COMMENTARY: One skill leads to another

Sketch: a Church Organ dating from 1868 awaits restoration. Photo: the piano in the final stage of restoration

In the first world war my grandfather won medals for “Work at the Forge”. In peace time he repaired clocks, church organs and steam traction engines. His lifetime’s work epitomized how one skill leads to another. Five hundred years ago Leonardo da Vinci was a painter, poet, musician, sculptor, architect, engineer, inventor and diplomat.

My introduction to craftmanship began at my grandfather’s workbench and then progressed to my father’s workbench. When, at the age of fifteen, I began a seven-year apprenticeship in mechanical engineering, I was already an old hand at many of the skills that have been essential to my life’s work.

The skills and specialist tools I inherited from my grandfather came in useful for a project that is the subject of this commentary.

Last year, a neighbour offered my wife a piano for nothing more than the cost of taking it away. It entered my workshop in a similar depressed state as the church organ in the opening sketch. Had I known in advance the extent of the damage caused by rats, woodworm and ravages of the Caribbean climate, I doubt that I would have attempted the task. Thankfully, the invaders stopped short at the sound board, otherwise all would have been lost. Neither could they get their teeth into the cast iron frame.

I traced the maker’s name and model to a London piano factory that had gone out of business in the 1950’s. The piano has a good pedigree and by an amazing coincidence, two of the machines in my workshop began life in the very factory where it was built. Thus, the piano and the machines that made it, were reunited after seventy years right here in Dominica!

I have worked on pianos in the past, but nothing anywhere near as involved as this.

The restoration involved dismantling and re-assembling 1,200 parts that make up the piano’s action – an intricate mechanism that transfers the motion of each depressed key to the strings. I also had to make a replacement key bed and key frame. This is the base on which the 88 keys sit. The original had crumbled to dust, leaving me without reference to its dimensions and the precise position of 176 steel pins on which the keys locate and pivot. I designed this crucial component from scratch and constructed it to a tolerance of a few thousands of an inch. The smooth playing of a piano depends upon its accuracy.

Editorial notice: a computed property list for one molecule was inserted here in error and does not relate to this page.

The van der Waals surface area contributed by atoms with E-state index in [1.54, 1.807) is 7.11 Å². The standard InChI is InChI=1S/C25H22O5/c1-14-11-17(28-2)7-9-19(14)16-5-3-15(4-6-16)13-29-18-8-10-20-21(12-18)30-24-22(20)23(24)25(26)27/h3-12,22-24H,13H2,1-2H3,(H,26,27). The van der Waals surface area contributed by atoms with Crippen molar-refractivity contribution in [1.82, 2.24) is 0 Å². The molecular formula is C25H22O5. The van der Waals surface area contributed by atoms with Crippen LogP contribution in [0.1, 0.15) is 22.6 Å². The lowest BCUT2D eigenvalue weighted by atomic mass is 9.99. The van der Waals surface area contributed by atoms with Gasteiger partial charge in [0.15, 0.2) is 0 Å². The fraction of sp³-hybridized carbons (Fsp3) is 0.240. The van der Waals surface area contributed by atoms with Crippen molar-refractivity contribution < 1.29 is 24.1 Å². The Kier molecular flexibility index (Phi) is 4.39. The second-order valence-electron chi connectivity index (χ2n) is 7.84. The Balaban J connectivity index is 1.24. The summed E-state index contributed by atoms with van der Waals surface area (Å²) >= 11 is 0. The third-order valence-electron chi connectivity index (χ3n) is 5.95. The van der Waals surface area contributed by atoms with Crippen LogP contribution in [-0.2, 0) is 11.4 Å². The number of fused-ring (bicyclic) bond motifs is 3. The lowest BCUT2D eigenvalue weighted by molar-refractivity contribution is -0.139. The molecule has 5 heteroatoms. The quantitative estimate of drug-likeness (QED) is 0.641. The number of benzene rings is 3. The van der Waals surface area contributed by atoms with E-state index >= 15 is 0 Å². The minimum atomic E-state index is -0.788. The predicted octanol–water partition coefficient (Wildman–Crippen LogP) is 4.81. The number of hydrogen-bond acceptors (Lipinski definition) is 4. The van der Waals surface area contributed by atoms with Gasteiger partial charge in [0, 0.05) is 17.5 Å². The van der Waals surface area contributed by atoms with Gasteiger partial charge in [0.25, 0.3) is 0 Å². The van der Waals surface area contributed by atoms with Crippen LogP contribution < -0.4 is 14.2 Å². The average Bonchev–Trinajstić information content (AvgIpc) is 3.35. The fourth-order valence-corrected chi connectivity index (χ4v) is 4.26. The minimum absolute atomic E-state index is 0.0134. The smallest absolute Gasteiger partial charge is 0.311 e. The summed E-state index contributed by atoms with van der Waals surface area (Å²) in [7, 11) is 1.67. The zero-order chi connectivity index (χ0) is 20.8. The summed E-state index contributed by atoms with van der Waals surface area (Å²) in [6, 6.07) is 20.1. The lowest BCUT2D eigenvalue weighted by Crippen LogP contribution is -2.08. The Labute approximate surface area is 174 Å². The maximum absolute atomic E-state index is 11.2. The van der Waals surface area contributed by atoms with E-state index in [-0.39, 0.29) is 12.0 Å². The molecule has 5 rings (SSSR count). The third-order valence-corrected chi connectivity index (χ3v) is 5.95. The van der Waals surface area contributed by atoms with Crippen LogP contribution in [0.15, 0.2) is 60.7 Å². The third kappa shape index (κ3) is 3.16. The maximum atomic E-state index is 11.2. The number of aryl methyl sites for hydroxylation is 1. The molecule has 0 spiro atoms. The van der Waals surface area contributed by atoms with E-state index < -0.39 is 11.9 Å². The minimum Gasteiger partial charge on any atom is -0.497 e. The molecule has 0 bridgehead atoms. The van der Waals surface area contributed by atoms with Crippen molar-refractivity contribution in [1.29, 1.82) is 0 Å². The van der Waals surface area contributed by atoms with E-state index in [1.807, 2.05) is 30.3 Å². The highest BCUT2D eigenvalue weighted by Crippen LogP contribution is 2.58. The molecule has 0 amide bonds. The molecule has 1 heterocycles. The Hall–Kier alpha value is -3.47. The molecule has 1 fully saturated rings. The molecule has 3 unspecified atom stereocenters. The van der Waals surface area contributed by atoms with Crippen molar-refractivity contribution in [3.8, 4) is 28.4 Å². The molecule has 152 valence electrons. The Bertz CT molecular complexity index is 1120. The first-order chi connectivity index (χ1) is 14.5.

There are no replacement piano parts available in Dominica and importing items from overseas is expensive and time consuming. Hence, the need to improvise and replicate parts in my workshop. This included making a machine for winding replacement bass strings. The inner steel piano wire I had to import, but for the outer windings I recycled copper from the old strings and from electric motor armatures. A disused washing motor provided the exact copper wire diameter for A2 sharp. Regardless of improvised materials, my “Made in Dominica” strings tune to an acceptable tone and pitch.

Alas, seven-year apprenticeships and handing down skills from one generation to the next are things of the past. Years ago, when I suggested a scheme for training mechanical engineers, the government was taken aback to learn that an apprenticeship takes no less than six years. They expected that it could be done in six weeks!

The moral of this story is that skills and creativity are a necessary component for our economic and social wellbeing. If they are given the attention they deserve, Dominica would be less dependent on imports and foreign aid.

You can learn more about the writer and his work at:

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  1. If we knew better
    August 10, 2022

    Mr. Burnette, you need to pass your skill and knowledge on to much needed minds.

    • Roger Burnett
      August 10, 2022

      No one could have tried harder than I have.

      But until it is understood that learning a skill requires at least the same amount of time as learning a profession, and in turn, deserves equal recognition, we will get nowhere.

      Well-loved. Like or Dislike: Thumb up 5 Thumb down 0

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